Over the years, on visits to Kansas City, I have migrated, from Mother and Dad's, to Pat and Joe's, then for many years to Carol's, and then to Kathleen's, depending on who had room. Kathleen even calls one room her "B and B."

After Christmas, Bob and I left the next day for the Caribbean again. This time we were back on the Maverick with Captain George Sloan (or was it Stove, or Stone?) It was the same wonderful Maverick, but we missed Captain Jack’s playfulness. George was excessively worried about expenses; Jack had never let his business intrude into our pleasure.


When classes began again in January, I was gradually moving out of any Black lit courses and asked to teach classes in popular literature and women’s literature, more my field. I loved setting up new courses, because it enabled me to learn a lot of new works. I actually hated teaching the same things again and again, as I had begun to do in Black lit. I lose interest in going over the same material again and again. It’s not like we were performing it—which would be different. I loved doing the popular lit course—and modeled my course on Cawelti’s class at the U of Chicago, dividing the term into the different genres: westerns, science fiction, detective stories. I set up a syllabus for women’s literature and actually taught it several times. But mostly I taught composition. Teaching at Chicago State did not really help fill that damned void, and I didn't get much return from my investment there.

I was feeling pretty depressed, actually. I had been keeping journals on and off for many years and wrote a lot when I felt sad, analyzing and lecturing myself. “Stop finding fault with yourself and others. Enjoy the moment. Seize the day! Don’t always be despising or minimizing whatever you’re doing because it isn’t more glamorous or more significant.” I told myself to be like Therese of Lisieux, one of my earliest saints (whose name I had taken for Confirmation). When she heard the music luring her, she did not envy those who were enjoying the waltzes. She felt privileged to be within the convent walls instead, possessing God within. That worked for a time, but then the sadness returned.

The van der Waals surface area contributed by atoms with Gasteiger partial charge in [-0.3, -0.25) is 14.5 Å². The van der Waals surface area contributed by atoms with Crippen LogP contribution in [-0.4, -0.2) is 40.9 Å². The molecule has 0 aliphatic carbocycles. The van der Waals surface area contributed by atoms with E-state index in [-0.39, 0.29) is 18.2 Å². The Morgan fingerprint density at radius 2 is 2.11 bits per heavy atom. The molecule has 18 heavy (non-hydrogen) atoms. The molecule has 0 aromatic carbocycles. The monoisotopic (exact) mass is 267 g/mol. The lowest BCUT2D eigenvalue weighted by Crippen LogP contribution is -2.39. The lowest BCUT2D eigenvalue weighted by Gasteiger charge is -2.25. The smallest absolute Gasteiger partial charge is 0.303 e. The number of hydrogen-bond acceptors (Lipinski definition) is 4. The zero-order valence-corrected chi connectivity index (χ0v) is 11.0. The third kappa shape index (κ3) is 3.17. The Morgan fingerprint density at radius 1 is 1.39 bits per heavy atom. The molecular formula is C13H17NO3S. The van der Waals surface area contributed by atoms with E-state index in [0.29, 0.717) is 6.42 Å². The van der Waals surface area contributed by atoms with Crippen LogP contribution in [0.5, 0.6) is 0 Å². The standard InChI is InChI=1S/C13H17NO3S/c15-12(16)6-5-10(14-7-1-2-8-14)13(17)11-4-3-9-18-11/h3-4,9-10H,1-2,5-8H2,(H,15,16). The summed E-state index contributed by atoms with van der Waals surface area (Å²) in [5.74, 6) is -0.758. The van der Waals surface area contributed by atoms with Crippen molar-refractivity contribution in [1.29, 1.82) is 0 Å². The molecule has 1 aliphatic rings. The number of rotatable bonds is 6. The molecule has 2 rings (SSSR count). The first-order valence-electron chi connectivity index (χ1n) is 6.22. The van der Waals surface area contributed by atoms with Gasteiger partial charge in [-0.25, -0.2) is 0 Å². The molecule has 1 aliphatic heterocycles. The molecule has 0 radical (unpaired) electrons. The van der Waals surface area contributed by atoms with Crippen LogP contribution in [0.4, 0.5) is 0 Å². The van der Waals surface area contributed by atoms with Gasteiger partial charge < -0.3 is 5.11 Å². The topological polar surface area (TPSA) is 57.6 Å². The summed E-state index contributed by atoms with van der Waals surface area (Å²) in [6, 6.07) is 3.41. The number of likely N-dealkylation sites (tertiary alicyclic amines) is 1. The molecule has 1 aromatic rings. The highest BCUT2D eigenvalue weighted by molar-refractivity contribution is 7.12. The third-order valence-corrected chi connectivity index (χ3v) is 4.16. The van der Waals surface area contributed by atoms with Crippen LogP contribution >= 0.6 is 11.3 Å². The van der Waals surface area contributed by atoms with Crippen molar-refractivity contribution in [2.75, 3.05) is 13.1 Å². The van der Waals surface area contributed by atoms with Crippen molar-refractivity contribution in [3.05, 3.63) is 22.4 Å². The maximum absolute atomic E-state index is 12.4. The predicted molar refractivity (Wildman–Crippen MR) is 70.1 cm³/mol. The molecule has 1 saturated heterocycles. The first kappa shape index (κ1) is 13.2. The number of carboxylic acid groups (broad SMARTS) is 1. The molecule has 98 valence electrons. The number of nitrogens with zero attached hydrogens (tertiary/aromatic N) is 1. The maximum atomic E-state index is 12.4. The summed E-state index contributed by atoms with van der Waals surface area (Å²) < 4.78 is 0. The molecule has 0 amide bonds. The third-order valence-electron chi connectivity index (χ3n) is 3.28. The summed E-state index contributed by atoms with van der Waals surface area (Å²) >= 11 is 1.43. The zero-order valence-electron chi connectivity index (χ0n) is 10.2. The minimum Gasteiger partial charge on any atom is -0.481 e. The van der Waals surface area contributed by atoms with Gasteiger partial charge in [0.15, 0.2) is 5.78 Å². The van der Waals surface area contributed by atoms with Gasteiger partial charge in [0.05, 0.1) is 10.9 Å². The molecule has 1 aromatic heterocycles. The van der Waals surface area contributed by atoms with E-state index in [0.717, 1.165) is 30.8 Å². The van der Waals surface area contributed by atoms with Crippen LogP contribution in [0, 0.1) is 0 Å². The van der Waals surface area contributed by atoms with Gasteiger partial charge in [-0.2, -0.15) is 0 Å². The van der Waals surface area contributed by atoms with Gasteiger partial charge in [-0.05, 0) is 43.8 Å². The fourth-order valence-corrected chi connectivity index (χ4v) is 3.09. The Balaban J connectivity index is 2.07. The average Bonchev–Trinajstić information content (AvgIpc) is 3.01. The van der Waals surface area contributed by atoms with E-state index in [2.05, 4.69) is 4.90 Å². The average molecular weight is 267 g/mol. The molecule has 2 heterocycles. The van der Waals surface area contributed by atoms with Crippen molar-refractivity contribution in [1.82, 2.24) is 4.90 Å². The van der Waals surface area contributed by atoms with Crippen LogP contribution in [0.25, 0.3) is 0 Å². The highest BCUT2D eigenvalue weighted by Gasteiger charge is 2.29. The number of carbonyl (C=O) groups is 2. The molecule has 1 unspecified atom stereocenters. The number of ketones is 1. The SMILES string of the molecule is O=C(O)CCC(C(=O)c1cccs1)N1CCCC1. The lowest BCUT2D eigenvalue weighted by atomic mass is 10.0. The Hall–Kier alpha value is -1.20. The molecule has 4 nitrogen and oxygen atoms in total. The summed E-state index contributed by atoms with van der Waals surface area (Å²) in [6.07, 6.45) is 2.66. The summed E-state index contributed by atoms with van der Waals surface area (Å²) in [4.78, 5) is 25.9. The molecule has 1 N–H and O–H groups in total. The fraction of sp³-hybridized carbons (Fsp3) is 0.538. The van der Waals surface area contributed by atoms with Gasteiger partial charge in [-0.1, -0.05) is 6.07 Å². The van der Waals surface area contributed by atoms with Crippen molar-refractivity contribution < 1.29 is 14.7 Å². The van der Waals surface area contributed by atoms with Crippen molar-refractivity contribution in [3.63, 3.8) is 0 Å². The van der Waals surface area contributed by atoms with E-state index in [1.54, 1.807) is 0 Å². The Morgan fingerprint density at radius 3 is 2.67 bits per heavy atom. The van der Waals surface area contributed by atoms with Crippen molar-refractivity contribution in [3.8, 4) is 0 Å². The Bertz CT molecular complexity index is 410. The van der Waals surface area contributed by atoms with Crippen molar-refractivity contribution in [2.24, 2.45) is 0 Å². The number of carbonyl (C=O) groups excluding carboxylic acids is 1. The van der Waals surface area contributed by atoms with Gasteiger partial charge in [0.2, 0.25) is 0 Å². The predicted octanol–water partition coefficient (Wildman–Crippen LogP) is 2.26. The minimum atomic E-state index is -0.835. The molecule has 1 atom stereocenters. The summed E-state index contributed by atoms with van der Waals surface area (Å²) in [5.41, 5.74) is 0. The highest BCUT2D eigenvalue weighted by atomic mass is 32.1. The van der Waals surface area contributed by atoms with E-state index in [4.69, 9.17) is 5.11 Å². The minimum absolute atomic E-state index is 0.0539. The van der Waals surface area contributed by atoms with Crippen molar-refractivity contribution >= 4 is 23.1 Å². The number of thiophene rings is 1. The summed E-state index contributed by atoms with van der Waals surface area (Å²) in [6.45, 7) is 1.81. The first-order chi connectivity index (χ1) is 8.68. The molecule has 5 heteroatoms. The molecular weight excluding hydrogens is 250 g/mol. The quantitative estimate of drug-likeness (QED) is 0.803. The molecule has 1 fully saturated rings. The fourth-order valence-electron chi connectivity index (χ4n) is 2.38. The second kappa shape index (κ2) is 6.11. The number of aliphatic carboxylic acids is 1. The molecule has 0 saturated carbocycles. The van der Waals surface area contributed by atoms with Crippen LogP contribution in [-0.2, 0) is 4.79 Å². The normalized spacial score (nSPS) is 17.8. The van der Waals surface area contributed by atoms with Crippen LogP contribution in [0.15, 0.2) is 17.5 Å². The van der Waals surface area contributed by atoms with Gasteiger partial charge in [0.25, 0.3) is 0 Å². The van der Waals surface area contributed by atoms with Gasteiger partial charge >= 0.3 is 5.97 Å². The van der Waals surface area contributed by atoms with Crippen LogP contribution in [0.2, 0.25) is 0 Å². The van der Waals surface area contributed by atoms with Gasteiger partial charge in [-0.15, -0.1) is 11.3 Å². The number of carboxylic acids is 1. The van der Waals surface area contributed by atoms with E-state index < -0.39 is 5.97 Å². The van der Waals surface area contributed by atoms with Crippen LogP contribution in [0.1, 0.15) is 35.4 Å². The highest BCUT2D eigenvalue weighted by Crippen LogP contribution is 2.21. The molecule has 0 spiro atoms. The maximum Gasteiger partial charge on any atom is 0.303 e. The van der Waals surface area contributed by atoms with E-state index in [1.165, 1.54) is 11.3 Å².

One consolation was Chicago State’s Olympic sized swimming pool. I began swimming over the noon break, when there was open swimming for faculty. Twenty laps each noon helped a lot. Writing poetry offered a way of exorcising my demons, or at least expressing them.


The lady drops days into her purse.
She collects them all,
Gathers them up as her riches.
She writes them down,
Summing up their worth.
She is wealthy with them.
She adds up the sum of each day:
A class well-taught, a student helped,
A letter answered, a complaint lodged,
A party attended, another planned,
A book read, a concert scheduled,
A friend called, twenty laps swum,
A nice meal eaten, laundry done,
Rugs vacuumed, Augustine read—
A satisfactory coin minted of each rich full day
To drop in her full purse,
To add to her collection.

But she wonders,
Doubting—not the worth of her days,
But her miserliness.
For she is a saver of such days,
Not a spender.
Keeping all their riches for herself.
For whom is she saving them?


My demons torture me:
Finish your grades for this term!
Plan your Introduction to Lit course!
Prepare your Christian Classics reading list!
Write a prospectus for the Honors’ Program in Humanities!
Pay the bills! Write your letters! Publish your dissertation!

But I don’t want to do any of these.
I want to make a peasant skirt,
To paint, to do something with my hands,
To recapture those days when
I used to draw or paint, listening to music.

My demons are my interests, my talents.
I’m possessed by too many gods,
Each demanding to be served.
I can’t let anything go unread—
Journals, newspapers, books;
I can’t miss any good movie, TV show,
Concert, play lecture.

I am possessed by demons who drive me
In conflicting directions,
Who rush me to the next project,
So I cannot enjoy what I am now doing.

So I leave my favorite projects incomplete—
Spiritual projects—to meditate each day
Language projects—to read a little Greek and Italian each day
Art projects—to paint a little each day,
Athletic projects—to ride, swim, play tennis each day,
Decorating projects—to redo the living and dining rooms;
I do but the few that are my immediate necessities:
School projects—correcting papers, giving grades, the dreariest of all;
Social projects—visiting, calling friends;
Cultural projects—plays, concerts, movies, my rewards.

Who will exorcise my demons?
Who will free me
That I may do and savor them all??

In addition to classes, meetings continued on both of my projects--the Prairie restoration (Tuesday evenings) and the Honors’ Program (Monday or Wednesday afternoons). Meanwhile, my usual round of cultural events continued—concerts at Orchestra Hall or Music of the Baroque; plays at Goodman; lectures at the Field Museum on King Tut (this was the year of the first huge King Tut show); movies, and an occasional opera, as well as dinner parties with friends. The English Department was quite social in the 70’s.

It was a satisfactory life—filled with interesting projects and activities that I could relate to Hans, whose absence I still felt. I wasn’t getting enough from him to fill the void. Activities were my way of convincing him--and myself, that I was happy without him.

But my life was to change radically, after a phone call from my mother.


Continue to Family Matters or return to Memoirs